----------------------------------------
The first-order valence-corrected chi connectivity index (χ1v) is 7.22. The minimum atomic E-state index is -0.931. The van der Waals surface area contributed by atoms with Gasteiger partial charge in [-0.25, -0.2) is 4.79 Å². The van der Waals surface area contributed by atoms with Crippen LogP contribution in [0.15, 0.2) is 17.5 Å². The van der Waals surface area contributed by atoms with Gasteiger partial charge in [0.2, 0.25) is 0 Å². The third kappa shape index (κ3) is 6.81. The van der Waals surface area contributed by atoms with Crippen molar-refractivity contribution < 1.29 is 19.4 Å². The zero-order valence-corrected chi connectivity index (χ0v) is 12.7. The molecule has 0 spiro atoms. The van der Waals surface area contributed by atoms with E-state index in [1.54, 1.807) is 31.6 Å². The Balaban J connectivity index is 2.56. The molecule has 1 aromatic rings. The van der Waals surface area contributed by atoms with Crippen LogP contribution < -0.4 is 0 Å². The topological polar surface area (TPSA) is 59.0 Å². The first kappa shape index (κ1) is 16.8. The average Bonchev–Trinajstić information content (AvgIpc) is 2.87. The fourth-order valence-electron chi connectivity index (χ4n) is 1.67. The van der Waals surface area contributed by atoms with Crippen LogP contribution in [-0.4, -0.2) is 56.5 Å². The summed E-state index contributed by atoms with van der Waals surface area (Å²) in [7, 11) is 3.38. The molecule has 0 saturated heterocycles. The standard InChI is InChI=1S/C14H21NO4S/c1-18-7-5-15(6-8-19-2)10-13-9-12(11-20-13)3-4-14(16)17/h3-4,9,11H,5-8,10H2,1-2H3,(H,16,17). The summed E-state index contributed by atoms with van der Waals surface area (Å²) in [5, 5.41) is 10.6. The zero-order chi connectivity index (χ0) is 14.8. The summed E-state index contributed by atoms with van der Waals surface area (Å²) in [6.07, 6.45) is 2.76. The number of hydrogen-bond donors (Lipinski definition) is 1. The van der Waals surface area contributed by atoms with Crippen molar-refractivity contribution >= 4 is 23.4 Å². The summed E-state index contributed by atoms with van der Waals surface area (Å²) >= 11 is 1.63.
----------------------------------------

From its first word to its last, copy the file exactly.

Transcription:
The first-order valence-corrected chi connectivity index (χ1v) is 7.22. The minimum atomic E-state index is -0.931. The van der Waals surface area contributed by atoms with Gasteiger partial charge in [-0.25, -0.2) is 4.79 Å². The van der Waals surface area contributed by atoms with Crippen LogP contribution in [0.15, 0.2) is 17.5 Å². The van der Waals surface area contributed by atoms with Gasteiger partial charge in [0.2, 0.25) is 0 Å². The third kappa shape index (κ3) is 6.81. The van der Waals surface area contributed by atoms with Crippen molar-refractivity contribution < 1.29 is 19.4 Å². The zero-order valence-corrected chi connectivity index (χ0v) is 12.7. The molecule has 0 spiro atoms. The van der Waals surface area contributed by atoms with E-state index in [1.54, 1.807) is 31.6 Å². The Balaban J connectivity index is 2.56. The molecule has 1 aromatic rings. The van der Waals surface area contributed by atoms with Crippen LogP contribution < -0.4 is 0 Å². The topological polar surface area (TPSA) is 59.0 Å². The first kappa shape index (κ1) is 16.8. The average Bonchev–Trinajstić information content (AvgIpc) is 2.87. The fourth-order valence-electron chi connectivity index (χ4n) is 1.67. The van der Waals surface area contributed by atoms with Crippen LogP contribution in [-0.4, -0.2) is 56.5 Å². The summed E-state index contributed by atoms with van der Waals surface area (Å²) in [7, 11) is 3.38. The molecule has 0 saturated heterocycles. The standard InChI is InChI=1S/C14H21NO4S/c1-18-7-5-15(6-8-19-2)10-13-9-12(11-20-13)3-4-14(16)17/h3-4,9,11H,5-8,10H2,1-2H3,(H,16,17). The summed E-state index contributed by atoms with van der Waals surface area (Å²) in [5, 5.41) is 10.6. The zero-order chi connectivity index (χ0) is 14.8. The summed E-state index contributed by atoms with van der Waals surface area (Å²) in [6.07, 6.45) is 2.76. The number of hydrogen-bond donors (Lipinski definition) is 1. The van der Waals surface area contributed by atoms with Crippen molar-refractivity contribution >= 4 is 23.4 Å². The summed E-state index contributed by atoms with van der Waals surface area (Å²) >= 11 is 1.63.